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Exchange Server 2010 Database Names

As with earlier versions of Exchange Server when you first install Exchange Server 2010 it configures the first mailbox database for you.  In Exchange Server 2007 this database was placed in a Storage Group called “First Storage Group” and was simply named “Mailbox Database”.

This was not a problem in earlier versions of Exchange.  Databases were always named relative to the server they were hosted on and the storage group they were contained within, so a database named “Mailbox Database” on SERVER01 had a unique name such as “SERVER01First Storage GroupMailbox Database” which would not conflict with another database named “SERVER01Second Storage GroupMailbox Database”, even though they are both named “Mailbox Database”.

When you look at the first mailbox database on your Exchange Server 2010 server you'll notice the naming is different.  Here is an example.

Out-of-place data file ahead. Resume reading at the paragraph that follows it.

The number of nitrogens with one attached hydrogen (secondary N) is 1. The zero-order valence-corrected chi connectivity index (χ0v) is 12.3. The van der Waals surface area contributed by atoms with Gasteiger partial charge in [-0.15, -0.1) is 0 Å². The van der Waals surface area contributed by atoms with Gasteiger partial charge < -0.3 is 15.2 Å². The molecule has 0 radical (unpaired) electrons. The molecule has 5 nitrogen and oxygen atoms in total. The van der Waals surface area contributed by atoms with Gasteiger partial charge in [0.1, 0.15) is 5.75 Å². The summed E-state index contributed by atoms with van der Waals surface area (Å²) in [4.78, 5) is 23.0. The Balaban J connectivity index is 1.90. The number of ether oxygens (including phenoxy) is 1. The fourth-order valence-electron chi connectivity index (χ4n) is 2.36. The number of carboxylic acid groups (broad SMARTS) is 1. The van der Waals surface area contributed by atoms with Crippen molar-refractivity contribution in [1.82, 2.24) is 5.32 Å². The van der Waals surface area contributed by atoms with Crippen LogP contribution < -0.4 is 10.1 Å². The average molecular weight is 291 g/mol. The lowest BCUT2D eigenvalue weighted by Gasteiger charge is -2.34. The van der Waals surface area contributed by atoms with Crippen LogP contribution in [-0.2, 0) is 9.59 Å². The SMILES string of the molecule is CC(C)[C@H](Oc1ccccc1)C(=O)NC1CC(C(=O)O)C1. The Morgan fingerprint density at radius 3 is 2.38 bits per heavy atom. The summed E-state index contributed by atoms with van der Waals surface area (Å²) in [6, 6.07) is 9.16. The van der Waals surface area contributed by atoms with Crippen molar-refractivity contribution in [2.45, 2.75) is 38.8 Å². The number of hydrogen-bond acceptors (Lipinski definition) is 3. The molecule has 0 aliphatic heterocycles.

databasenaming

The first database name has a random number appended to it that is designed to be unique to that Exchange organisation.  That seems strange until you consider it in the context of the new Exchange Server 2010 database concepts.  Here it is explained by Paul Robichaux:

Here's the deal: in Exchange 2007 and earlier, mailbox and public folder databases are children of server objects. That means that you can uniquely identify a database by a combination of its name (which may not be unique throughout the forest) and its server name (which is guaranteed by AD to be unique). In Exchange 2010, the database is no longer “owned” by a particular server. Instead, it's a member of a DAG, and it may actually become active on any server in the DAG at any time. That means that your database names shouldn't include the name of the server. DAGs can span AD sites, too, so guess what: don't use the AD site name (or the name of the physical datacenter) either. Otherwise the name of the database may not correspond in any way to where the database is actually active.

To learn more about Database Availability Groups check out this Technet article.

Paul is a Microsoft MVP for Office Servers and Services. He works as a consultant, writer, and trainer specializing in Office 365 and Exchange Server. Paul is a co-author of Office 365 for IT Pros and several other books, and is also a Pluralsight author.
Category: Blog

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